Free and restricted. While her angelic form is still perfectly functional no matter how much damage it received during the impromptu self-surgery, chilling in a quantum state behind her human one, with disconnection from the God-Machine also comes disconnection from its power. While angels just ask the Machine to do something, and it uses them as a medium for its power via their Influences and Numina, a demon has to interface with the occult physics of the world herself, in the form of previously mentioned Embeds and Exploits. Her Cover, while a far more complex and effective mechanism than a loyalist one ever was (even to the point of wishing a relative or friend into existence if they only existed on paper before), is also a lot more delicate; acting wildly out of character of the Cover, or exerting her true form and/or Exploits, damages it, sometimes leaving glitches that show her inhuman nature or are just bizarre behavioral compulsions. That's what soul pacts are for, though demons aren't just trading for the whole thing when they do that-an Unchained can easily buy aspects of a client's past or identity, assimilating them as spare parts into their normal Covers.

And uh, the angels. They are under standing orders to hate her, and they want her and all of her new species dead or in the recycling chambers. Whatever proves more efficient.

Hence why her new species tends to band together, despite their paranoia-a guy watching your back who you suspect is sharpening a blade, just in case, is still watching your back. Much like a human intelligence agency, many Unchained live alone and separated from their brethren, communing only by secure-long distance lines. Many others form rings, small and manageable numbers who cover each other's glaring weaknesses and barely almost kinda trust the others not quite as far as they can throw them. Larger groups are called Agencies, and Unchained in general detest them; on the one hand, being an Agency is roughly akin to holding up a big neon sign in the middle of the angelic equivalent of a saloon saying INFILTRATE ME! On the other, one that manages to fend off loyalists and somehow remain otherwise intact is mostly a boon to the founders and very few others. Either way, Agencies tend to make all Unchained not part of them pop a vein.

Also a part of Unchained society is exactly what the Descent is-the spiritual and perhaps physical journey to discover what Hell is, and how to get there. The four largest strains of answer are called Agendas, one part philosophy and one part political party. This tends to be yet another thing the demons suspect each other over.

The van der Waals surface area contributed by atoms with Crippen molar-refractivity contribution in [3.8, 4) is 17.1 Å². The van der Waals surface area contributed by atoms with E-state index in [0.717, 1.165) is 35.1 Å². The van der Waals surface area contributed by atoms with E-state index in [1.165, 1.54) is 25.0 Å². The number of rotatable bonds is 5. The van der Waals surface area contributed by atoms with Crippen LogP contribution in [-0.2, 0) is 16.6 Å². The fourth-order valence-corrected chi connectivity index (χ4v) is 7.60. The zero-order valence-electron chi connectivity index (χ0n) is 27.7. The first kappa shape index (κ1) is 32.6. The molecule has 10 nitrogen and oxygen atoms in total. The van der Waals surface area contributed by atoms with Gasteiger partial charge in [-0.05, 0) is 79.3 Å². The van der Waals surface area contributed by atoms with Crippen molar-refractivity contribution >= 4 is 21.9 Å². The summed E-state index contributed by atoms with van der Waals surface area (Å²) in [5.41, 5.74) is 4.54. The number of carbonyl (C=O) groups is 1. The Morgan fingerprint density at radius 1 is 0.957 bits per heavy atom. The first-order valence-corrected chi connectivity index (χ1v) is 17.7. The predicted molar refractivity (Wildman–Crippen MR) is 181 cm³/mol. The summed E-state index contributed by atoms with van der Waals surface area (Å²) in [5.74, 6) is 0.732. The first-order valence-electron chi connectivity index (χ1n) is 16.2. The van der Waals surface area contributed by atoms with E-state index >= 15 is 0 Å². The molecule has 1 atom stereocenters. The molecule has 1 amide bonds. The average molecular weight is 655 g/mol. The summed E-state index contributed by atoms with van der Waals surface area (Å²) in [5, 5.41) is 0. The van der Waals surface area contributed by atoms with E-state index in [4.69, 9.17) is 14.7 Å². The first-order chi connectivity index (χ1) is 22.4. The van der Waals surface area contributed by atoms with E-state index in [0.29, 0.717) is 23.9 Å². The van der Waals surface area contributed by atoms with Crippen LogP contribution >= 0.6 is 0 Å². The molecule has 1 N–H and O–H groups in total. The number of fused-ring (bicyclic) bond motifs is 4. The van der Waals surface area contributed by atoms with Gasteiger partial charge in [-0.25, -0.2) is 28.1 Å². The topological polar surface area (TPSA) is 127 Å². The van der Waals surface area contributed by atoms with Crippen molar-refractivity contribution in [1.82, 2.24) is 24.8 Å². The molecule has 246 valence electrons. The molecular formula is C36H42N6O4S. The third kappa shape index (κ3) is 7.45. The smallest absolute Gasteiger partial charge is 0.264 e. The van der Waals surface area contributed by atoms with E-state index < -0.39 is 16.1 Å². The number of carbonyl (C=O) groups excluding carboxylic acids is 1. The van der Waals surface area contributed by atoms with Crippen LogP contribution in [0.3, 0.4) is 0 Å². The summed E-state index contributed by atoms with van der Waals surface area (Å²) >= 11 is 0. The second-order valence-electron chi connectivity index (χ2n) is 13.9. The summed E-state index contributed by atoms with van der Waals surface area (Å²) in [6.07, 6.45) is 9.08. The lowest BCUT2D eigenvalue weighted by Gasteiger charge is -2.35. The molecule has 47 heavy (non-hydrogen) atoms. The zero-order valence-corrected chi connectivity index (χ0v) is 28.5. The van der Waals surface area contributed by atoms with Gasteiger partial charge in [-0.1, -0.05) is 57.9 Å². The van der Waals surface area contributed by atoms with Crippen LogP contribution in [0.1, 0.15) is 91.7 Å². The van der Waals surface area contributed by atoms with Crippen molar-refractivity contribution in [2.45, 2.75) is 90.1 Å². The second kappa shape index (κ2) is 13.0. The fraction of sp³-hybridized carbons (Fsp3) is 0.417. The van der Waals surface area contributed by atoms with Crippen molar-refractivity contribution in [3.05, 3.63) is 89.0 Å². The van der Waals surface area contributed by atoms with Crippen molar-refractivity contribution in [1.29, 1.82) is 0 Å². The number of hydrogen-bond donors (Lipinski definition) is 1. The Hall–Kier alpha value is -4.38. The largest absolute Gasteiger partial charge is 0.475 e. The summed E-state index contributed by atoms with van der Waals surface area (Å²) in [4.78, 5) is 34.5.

SJ Road Warrior
Validated User
Inspirations are up next, but there's also a couple sidebars in this chapter.

First is noting that while demons are used in this book to refer to Fallen angels of the God-Machine, "demon" is a term humans tend to apply to any vaguely menacing semi-spiritual class of entities. This doesn't make the term wrong when applied to those guys, mind, it's just that it can be a bit confusing (we have vice-eating spirits of the Inferno, inhabitants of Pandaemonium who mages are known to deal with when learning the arts of Space and Mind embodiments of personal weaknesses and temptations in an individual mages find when exploring the subconscious, the progenitors of a group of semi-human monster hunters called the Lucifuge, creatures the fae encounter while wandering in dreams who address themselves as demons..). Curiously, the sidebar also says that we've encountered a few Unchained long before their book came out, in Midnight Roads and Promethean. I have no idea what it is referring to.

The other, I'm just going to quote here, because it's more of a chronicle setting in and of itself:


Demon: The Descent is the ninth game published for the World of Darkness. If you’re in the middle of a longrunning
chronicle and want to use this game, you might be wondering just where all these demons came from with
very little fanfare.

Throughout this book and any supplements that might be released for it, we’re assuming that demons have always
been there, hiding in plain sight among the inhabitants of the World of Darkness. It’s a big world, filled with horrors,
but even so an existing chronicle could be better served by having an event in which demons arrive on the scene.
This is not the overall story for the game. Outside of this sidebar, it isn’t true as far as the game’s concerned, but
if you need a reason for demons to suddenly show up, try this:

Because angels are always connected to the God-Machine, it predicts and analyzes signs of Falling in its
servants. The instant a new demon Falls, it is immediately apprehended by angels and funneled through to one
of several prison-facilities hidden away in major world cities. Like any of the God-Machine’s projects, this involves
Infrastructure — the unconscious and helpless demons are literally transported, as freight, through networks of
clandestine operations on their way to permanent incarceration.

Something has gone wrong, however. The Infrastructure to one of the prisons is broken. New demons are still
captured, but thanks to a miscommunication with one of the human groups involved, sabotage to some gears, or